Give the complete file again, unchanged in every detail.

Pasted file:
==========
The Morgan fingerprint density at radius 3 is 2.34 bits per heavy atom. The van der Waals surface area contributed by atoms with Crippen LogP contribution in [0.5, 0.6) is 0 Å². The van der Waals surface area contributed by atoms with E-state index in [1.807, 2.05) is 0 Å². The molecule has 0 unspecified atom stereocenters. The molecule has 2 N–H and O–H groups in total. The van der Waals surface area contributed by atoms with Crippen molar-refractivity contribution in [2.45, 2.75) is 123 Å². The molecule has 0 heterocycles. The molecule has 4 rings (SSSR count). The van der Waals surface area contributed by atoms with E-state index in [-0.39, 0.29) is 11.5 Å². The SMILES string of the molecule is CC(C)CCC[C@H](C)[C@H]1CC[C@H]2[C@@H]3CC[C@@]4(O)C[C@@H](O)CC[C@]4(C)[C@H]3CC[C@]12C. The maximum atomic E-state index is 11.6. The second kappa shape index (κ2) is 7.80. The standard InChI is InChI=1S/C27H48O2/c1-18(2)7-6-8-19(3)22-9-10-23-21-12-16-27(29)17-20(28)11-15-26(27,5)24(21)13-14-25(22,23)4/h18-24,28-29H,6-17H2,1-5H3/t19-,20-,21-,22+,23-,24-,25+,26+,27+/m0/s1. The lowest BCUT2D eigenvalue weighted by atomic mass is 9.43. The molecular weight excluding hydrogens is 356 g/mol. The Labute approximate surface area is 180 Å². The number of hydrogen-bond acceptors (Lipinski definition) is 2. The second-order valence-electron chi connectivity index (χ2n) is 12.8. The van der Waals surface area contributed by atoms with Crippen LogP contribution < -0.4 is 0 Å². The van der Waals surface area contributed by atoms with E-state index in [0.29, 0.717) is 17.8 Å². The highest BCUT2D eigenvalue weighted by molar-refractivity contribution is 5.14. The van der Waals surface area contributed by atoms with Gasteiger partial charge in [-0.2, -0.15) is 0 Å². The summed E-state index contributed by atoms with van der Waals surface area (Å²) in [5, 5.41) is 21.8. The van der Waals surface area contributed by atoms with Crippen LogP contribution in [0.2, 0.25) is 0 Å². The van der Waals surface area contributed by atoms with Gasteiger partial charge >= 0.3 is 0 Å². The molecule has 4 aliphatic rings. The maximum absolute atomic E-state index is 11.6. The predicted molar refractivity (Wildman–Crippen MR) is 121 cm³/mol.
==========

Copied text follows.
The Morgan fingerprint density at radius 3 is 2.34 bits per heavy atom. The van der Waals surface area contributed by atoms with Crippen LogP contribution in [0.5, 0.6) is 0 Å². The van der Waals surface area contributed by atoms with E-state index in [1.807, 2.05) is 0 Å². The molecule has 0 unspecified atom stereocenters. The molecule has 2 N–H and O–H groups in total. The van der Waals surface area contributed by atoms with Crippen molar-refractivity contribution in [2.45, 2.75) is 123 Å². The molecule has 0 heterocycles. The molecule has 4 rings (SSSR count). The van der Waals surface area contributed by atoms with E-state index in [-0.39, 0.29) is 11.5 Å². The SMILES string of the molecule is CC(C)CCC[C@H](C)[C@H]1CC[C@H]2[C@@H]3CC[C@@]4(O)C[C@@H](O)CC[C@]4(C)[C@H]3CC[C@]12C. The maximum atomic E-state index is 11.6. The second kappa shape index (κ2) is 7.80. The standard InChI is InChI=1S/C27H48O2/c1-18(2)7-6-8-19(3)22-9-10-23-21-12-16-27(29)17-20(28)11-15-26(27,5)24(21)13-14-25(22,23)4/h18-24,28-29H,6-17H2,1-5H3/t19-,20-,21-,22+,23-,24-,25+,26+,27+/m0/s1. The lowest BCUT2D eigenvalue weighted by atomic mass is 9.43. The molecular weight excluding hydrogens is 356 g/mol. The Labute approximate surface area is 180 Å². The number of hydrogen-bond acceptors (Lipinski definition) is 2. The second-order valence-electron chi connectivity index (χ2n) is 12.8. The van der Waals surface area contributed by atoms with Crippen LogP contribution < -0.4 is 0 Å². The van der Waals surface area contributed by atoms with E-state index in [0.29, 0.717) is 17.8 Å². The highest BCUT2D eigenvalue weighted by molar-refractivity contribution is 5.14. The van der Waals surface area contributed by atoms with Gasteiger partial charge in [-0.2, -0.15) is 0 Å². The summed E-state index contributed by atoms with van der Waals surface area (Å²) in [5, 5.41) is 21.8. The van der Waals surface area contributed by atoms with Crippen LogP contribution in [0.2, 0.25) is 0 Å². The van der Waals surface area contributed by atoms with Gasteiger partial charge >= 0.3 is 0 Å². The molecule has 4 aliphatic rings. The maximum absolute atomic E-state index is 11.6. The predicted molar refractivity (Wildman–Crippen MR) is 121 cm³/mol.